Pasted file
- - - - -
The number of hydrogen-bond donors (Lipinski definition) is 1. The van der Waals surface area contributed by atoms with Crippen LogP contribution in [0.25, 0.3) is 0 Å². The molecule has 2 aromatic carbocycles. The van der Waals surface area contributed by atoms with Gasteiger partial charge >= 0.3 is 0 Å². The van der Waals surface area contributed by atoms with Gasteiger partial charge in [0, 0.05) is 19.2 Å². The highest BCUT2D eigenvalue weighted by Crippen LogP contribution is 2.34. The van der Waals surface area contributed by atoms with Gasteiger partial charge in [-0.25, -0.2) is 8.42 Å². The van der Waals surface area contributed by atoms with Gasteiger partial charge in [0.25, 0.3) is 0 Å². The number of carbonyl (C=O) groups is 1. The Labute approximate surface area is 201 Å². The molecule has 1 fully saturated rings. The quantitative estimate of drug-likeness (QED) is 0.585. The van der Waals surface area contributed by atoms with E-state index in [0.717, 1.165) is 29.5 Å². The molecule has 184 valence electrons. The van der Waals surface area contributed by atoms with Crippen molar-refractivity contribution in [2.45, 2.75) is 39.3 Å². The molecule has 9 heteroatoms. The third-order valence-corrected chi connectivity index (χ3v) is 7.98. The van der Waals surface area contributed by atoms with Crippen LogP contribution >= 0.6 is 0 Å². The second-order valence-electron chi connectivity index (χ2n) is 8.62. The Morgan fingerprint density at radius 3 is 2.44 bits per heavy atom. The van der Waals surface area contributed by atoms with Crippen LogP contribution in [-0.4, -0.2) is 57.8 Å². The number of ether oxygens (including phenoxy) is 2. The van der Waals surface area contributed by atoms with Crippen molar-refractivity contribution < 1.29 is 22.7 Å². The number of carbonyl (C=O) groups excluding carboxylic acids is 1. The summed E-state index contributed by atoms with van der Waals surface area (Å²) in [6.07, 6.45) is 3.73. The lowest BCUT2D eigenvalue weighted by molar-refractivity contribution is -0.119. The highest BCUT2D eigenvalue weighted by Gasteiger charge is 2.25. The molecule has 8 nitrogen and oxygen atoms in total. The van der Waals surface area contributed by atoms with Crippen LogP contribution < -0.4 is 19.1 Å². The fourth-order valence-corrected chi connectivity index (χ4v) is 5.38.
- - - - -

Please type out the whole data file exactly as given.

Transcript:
The number of hydrogen-bond donors (Lipinski definition) is 1. The van der Waals surface area contributed by atoms with Crippen LogP contribution in [0.25, 0.3) is 0 Å². The molecule has 2 aromatic carbocycles. The van der Waals surface area contributed by atoms with Gasteiger partial charge >= 0.3 is 0 Å². The van der Waals surface area contributed by atoms with Gasteiger partial charge in [0, 0.05) is 19.2 Å². The highest BCUT2D eigenvalue weighted by Crippen LogP contribution is 2.34. The van der Waals surface area contributed by atoms with Gasteiger partial charge in [-0.25, -0.2) is 8.42 Å². The van der Waals surface area contributed by atoms with Gasteiger partial charge in [0.25, 0.3) is 0 Å². The number of carbonyl (C=O) groups is 1. The Labute approximate surface area is 201 Å². The molecule has 1 fully saturated rings. The quantitative estimate of drug-likeness (QED) is 0.585. The van der Waals surface area contributed by atoms with E-state index in [0.717, 1.165) is 29.5 Å². The molecule has 184 valence electrons. The van der Waals surface area contributed by atoms with Crippen molar-refractivity contribution in [2.45, 2.75) is 39.3 Å². The molecule has 9 heteroatoms. The third-order valence-corrected chi connectivity index (χ3v) is 7.98. The van der Waals surface area contributed by atoms with Crippen LogP contribution >= 0.6 is 0 Å². The second-order valence-electron chi connectivity index (χ2n) is 8.62. The Morgan fingerprint density at radius 3 is 2.44 bits per heavy atom. The van der Waals surface area contributed by atoms with Crippen LogP contribution in [-0.4, -0.2) is 57.8 Å². The number of ether oxygens (including phenoxy) is 2. The van der Waals surface area contributed by atoms with Crippen molar-refractivity contribution < 1.29 is 22.7 Å². The number of carbonyl (C=O) groups excluding carboxylic acids is 1. The summed E-state index contributed by atoms with van der Waals surface area (Å²) in [6.07, 6.45) is 3.73. The lowest BCUT2D eigenvalue weighted by molar-refractivity contribution is -0.119. The highest BCUT2D eigenvalue weighted by Gasteiger charge is 2.25. The molecule has 8 nitrogen and oxygen atoms in total. The van der Waals surface area contributed by atoms with Crippen LogP contribution < -0.4 is 19.1 Å². The fourth-order valence-corrected chi connectivity index (χ4v) is 5.38.